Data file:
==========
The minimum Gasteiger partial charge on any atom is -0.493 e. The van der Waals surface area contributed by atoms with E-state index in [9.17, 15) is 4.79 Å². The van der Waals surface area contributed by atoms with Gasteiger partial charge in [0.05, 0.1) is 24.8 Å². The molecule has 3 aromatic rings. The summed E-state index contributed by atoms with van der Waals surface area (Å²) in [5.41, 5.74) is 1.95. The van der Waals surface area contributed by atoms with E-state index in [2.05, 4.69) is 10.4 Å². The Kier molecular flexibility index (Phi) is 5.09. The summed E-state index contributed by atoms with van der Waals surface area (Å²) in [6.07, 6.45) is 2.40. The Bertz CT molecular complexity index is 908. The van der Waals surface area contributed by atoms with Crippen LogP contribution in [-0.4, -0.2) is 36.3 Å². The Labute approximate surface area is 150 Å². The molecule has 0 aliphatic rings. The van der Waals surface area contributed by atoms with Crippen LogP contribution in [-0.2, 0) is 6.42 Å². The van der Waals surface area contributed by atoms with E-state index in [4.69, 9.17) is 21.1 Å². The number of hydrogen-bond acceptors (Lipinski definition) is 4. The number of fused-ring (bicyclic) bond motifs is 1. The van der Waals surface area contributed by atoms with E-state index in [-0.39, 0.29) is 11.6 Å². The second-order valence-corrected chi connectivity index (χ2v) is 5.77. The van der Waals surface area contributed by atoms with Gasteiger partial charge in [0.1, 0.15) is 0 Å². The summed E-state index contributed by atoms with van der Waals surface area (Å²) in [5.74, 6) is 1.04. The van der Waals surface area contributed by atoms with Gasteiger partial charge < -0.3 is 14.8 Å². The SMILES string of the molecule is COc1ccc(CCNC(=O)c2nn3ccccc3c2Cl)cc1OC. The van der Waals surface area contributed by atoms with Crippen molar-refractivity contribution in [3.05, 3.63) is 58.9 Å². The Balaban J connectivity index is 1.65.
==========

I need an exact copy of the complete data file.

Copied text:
The minimum Gasteiger partial charge on any atom is -0.493 e. The van der Waals surface area contributed by atoms with E-state index in [9.17, 15) is 4.79 Å². The van der Waals surface area contributed by atoms with Gasteiger partial charge in [0.05, 0.1) is 24.8 Å². The molecule has 3 aromatic rings. The summed E-state index contributed by atoms with van der Waals surface area (Å²) in [5.41, 5.74) is 1.95. The van der Waals surface area contributed by atoms with E-state index in [2.05, 4.69) is 10.4 Å². The Kier molecular flexibility index (Phi) is 5.09. The summed E-state index contributed by atoms with van der Waals surface area (Å²) in [6.07, 6.45) is 2.40. The Bertz CT molecular complexity index is 908. The van der Waals surface area contributed by atoms with Crippen LogP contribution in [-0.4, -0.2) is 36.3 Å². The Labute approximate surface area is 150 Å². The molecule has 0 aliphatic rings. The van der Waals surface area contributed by atoms with Crippen LogP contribution in [-0.2, 0) is 6.42 Å². The van der Waals surface area contributed by atoms with E-state index in [4.69, 9.17) is 21.1 Å². The number of hydrogen-bond acceptors (Lipinski definition) is 4. The number of fused-ring (bicyclic) bond motifs is 1. The van der Waals surface area contributed by atoms with E-state index in [-0.39, 0.29) is 11.6 Å². The second-order valence-corrected chi connectivity index (χ2v) is 5.77. The van der Waals surface area contributed by atoms with Gasteiger partial charge in [0.1, 0.15) is 0 Å². The summed E-state index contributed by atoms with van der Waals surface area (Å²) in [5.74, 6) is 1.04. The van der Waals surface area contributed by atoms with Gasteiger partial charge < -0.3 is 14.8 Å². The SMILES string of the molecule is COc1ccc(CCNC(=O)c2nn3ccccc3c2Cl)cc1OC. The van der Waals surface area contributed by atoms with Crippen molar-refractivity contribution in [3.05, 3.63) is 58.9 Å². The Balaban J connectivity index is 1.65.